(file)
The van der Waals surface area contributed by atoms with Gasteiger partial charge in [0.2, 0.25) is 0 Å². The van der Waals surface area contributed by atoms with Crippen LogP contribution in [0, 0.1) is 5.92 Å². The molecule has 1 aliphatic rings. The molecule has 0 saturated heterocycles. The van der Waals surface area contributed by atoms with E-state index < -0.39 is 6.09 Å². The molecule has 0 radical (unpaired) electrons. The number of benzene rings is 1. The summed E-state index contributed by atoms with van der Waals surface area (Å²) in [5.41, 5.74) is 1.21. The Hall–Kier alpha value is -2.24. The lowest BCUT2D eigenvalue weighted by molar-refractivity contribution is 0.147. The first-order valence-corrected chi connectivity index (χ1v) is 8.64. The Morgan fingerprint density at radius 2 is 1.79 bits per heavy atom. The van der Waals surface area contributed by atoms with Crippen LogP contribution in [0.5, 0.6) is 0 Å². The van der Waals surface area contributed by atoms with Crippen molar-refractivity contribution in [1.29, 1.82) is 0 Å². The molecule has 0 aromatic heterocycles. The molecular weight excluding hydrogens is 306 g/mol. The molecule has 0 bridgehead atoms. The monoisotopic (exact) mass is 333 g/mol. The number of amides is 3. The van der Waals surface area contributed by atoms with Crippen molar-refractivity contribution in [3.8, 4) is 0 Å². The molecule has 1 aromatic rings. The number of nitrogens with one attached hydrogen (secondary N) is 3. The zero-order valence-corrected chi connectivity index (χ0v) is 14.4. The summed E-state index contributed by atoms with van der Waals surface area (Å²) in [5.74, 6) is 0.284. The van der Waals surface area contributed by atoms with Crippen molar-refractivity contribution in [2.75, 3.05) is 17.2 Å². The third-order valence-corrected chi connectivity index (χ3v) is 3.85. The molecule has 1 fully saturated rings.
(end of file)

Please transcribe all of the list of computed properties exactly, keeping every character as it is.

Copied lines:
The van der Waals surface area contributed by atoms with Gasteiger partial charge in [0.2, 0.25) is 0 Å². The van der Waals surface area contributed by atoms with Crippen LogP contribution in [0, 0.1) is 5.92 Å². The molecule has 1 aliphatic rings. The molecule has 0 saturated heterocycles. The van der Waals surface area contributed by atoms with E-state index < -0.39 is 6.09 Å². The molecule has 0 radical (unpaired) electrons. The number of benzene rings is 1. The summed E-state index contributed by atoms with van der Waals surface area (Å²) in [5.41, 5.74) is 1.21. The Hall–Kier alpha value is -2.24. The lowest BCUT2D eigenvalue weighted by molar-refractivity contribution is 0.147. The first-order valence-corrected chi connectivity index (χ1v) is 8.64. The Morgan fingerprint density at radius 2 is 1.79 bits per heavy atom. The van der Waals surface area contributed by atoms with Crippen LogP contribution in [0.5, 0.6) is 0 Å². The van der Waals surface area contributed by atoms with Crippen molar-refractivity contribution in [1.29, 1.82) is 0 Å². The molecule has 0 aromatic heterocycles. The molecular weight excluding hydrogens is 306 g/mol. The molecule has 0 bridgehead atoms. The monoisotopic (exact) mass is 333 g/mol. The number of amides is 3. The van der Waals surface area contributed by atoms with Crippen molar-refractivity contribution in [3.8, 4) is 0 Å². The molecule has 1 aromatic rings. The number of nitrogens with one attached hydrogen (secondary N) is 3. The zero-order valence-corrected chi connectivity index (χ0v) is 14.4. The summed E-state index contributed by atoms with van der Waals surface area (Å²) in [5.74, 6) is 0.284. The van der Waals surface area contributed by atoms with Crippen molar-refractivity contribution in [2.75, 3.05) is 17.2 Å². The third-order valence-corrected chi connectivity index (χ3v) is 3.85. The molecule has 1 fully saturated rings.